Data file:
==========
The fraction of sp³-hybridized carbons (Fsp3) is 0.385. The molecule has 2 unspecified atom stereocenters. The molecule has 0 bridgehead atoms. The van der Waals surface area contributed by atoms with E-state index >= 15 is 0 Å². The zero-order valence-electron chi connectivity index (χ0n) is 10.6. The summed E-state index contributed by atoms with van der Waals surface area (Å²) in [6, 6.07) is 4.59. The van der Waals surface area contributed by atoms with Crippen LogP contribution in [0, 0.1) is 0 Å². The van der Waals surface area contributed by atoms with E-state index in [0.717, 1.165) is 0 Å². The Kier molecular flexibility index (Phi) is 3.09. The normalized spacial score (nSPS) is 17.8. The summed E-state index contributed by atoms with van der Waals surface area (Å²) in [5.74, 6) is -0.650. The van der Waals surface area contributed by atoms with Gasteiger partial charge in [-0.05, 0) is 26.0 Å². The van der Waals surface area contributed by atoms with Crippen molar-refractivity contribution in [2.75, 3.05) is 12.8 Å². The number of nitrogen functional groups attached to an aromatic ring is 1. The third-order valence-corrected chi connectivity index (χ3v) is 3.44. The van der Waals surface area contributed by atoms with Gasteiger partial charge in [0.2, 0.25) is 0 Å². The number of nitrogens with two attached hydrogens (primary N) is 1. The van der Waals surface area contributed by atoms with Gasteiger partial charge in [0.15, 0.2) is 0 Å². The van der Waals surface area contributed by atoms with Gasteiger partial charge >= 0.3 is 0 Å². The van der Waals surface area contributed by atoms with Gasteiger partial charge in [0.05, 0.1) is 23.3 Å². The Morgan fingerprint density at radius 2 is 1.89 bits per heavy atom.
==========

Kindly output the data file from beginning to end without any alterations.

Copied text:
The fraction of sp³-hybridized carbons (Fsp3) is 0.385. The molecule has 2 unspecified atom stereocenters. The molecule has 0 bridgehead atoms. The van der Waals surface area contributed by atoms with E-state index >= 15 is 0 Å². The zero-order valence-electron chi connectivity index (χ0n) is 10.6. The summed E-state index contributed by atoms with van der Waals surface area (Å²) in [6, 6.07) is 4.59. The van der Waals surface area contributed by atoms with Crippen LogP contribution in [0, 0.1) is 0 Å². The van der Waals surface area contributed by atoms with E-state index in [0.717, 1.165) is 0 Å². The Kier molecular flexibility index (Phi) is 3.09. The normalized spacial score (nSPS) is 17.8. The summed E-state index contributed by atoms with van der Waals surface area (Å²) in [5.74, 6) is -0.650. The van der Waals surface area contributed by atoms with Gasteiger partial charge in [-0.05, 0) is 26.0 Å². The van der Waals surface area contributed by atoms with Crippen molar-refractivity contribution in [2.75, 3.05) is 12.8 Å². The number of nitrogen functional groups attached to an aromatic ring is 1. The third-order valence-corrected chi connectivity index (χ3v) is 3.44. The van der Waals surface area contributed by atoms with Gasteiger partial charge in [0.2, 0.25) is 0 Å². The number of nitrogens with two attached hydrogens (primary N) is 1. The van der Waals surface area contributed by atoms with Gasteiger partial charge in [0.15, 0.2) is 0 Å². The van der Waals surface area contributed by atoms with Gasteiger partial charge >= 0.3 is 0 Å². The van der Waals surface area contributed by atoms with Gasteiger partial charge in [0.05, 0.1) is 23.3 Å². The Morgan fingerprint density at radius 2 is 1.89 bits per heavy atom.